Ahead of tonight’s all-star tribute to George Jones at Nashville’s Bridgestone Arena, there was this from Nashville Tennessean music writer Peter Cooper:
He also knew that there were public whispers and a few media barbs directed at Nancy Jones: Surely, she’s just keeping him out there to pad the bank accounts. She should let that poor old man live his life out in peace.
There’s another thing George Jones knew: The only way to peace was to get on a bus, travel to Bossier City, La., or Tunica, Miss., or Knoxville, Tenn., inhale some oxygen from a tank, get on a stage and give them everything that was left of him….
“I begged him to come off that road, and he would not,” Nancy Jones says. “He lowered all the keys and tried, really, really hard. I would say, ‘Just stop it,’ and he said, ‘In my mind, I think of all those old mamas that saved their money for me, and I was a no-show.’ In the last year, the fans never complained. They knew he was weak, and they knew he was leaving. He just wanted to prove he loved them. He’d say, ‘Even if I can’t sing that good anymore, I’ve got to make up for what I did.’ ”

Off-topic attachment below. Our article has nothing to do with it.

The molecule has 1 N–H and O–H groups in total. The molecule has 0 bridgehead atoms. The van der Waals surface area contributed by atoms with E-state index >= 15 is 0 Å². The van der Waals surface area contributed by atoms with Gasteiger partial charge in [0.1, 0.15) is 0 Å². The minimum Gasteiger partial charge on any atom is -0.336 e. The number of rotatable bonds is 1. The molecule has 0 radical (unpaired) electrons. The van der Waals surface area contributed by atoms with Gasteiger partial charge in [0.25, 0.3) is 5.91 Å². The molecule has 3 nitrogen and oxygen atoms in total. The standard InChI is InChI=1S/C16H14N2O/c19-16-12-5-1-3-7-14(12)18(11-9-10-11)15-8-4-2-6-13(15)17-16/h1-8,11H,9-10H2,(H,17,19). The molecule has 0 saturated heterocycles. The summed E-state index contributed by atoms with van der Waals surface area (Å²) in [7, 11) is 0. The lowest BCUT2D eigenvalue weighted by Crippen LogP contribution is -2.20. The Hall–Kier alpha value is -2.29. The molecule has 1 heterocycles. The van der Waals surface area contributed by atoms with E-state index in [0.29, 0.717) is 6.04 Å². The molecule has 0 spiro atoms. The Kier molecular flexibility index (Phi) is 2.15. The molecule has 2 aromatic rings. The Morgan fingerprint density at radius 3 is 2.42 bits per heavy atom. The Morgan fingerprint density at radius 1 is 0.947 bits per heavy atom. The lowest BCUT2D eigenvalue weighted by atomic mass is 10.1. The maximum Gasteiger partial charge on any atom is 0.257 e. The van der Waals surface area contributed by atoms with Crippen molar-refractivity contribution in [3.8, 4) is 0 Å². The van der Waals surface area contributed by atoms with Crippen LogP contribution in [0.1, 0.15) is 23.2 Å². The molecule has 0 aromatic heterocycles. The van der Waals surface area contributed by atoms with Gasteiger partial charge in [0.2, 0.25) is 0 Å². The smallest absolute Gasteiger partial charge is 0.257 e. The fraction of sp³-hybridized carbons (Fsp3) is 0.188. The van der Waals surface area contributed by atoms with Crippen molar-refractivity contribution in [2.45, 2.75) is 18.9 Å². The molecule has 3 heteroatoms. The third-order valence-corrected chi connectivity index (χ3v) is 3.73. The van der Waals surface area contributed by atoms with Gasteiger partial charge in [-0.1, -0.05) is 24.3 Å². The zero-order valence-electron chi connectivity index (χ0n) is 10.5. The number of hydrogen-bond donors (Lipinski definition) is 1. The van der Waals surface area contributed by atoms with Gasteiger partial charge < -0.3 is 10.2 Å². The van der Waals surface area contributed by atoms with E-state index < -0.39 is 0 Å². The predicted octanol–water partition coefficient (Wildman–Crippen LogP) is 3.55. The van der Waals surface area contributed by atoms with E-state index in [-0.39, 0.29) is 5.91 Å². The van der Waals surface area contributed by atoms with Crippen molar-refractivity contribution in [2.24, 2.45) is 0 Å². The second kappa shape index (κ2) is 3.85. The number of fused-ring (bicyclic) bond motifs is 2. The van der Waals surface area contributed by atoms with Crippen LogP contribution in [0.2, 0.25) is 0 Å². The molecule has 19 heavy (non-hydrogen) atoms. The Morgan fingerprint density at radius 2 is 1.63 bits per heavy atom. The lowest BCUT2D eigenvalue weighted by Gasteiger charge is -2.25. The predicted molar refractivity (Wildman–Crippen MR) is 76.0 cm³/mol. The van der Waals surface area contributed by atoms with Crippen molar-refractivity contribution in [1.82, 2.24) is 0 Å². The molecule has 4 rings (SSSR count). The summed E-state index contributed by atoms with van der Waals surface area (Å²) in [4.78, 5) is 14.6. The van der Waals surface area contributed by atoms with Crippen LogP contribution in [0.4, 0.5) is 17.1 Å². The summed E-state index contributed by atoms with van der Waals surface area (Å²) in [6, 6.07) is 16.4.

I can barely read those words even now. There are people who would probably say that George Jones was just a singer, and that what he did was just music, but it wasn’t. It was more than that, so very much more. And, well…you know, I could try to explain why it was more, and why that left the impression on me that it did, but I just can’t. You either get it or you don’t.
Rest in peace, George. We all miss you terribly.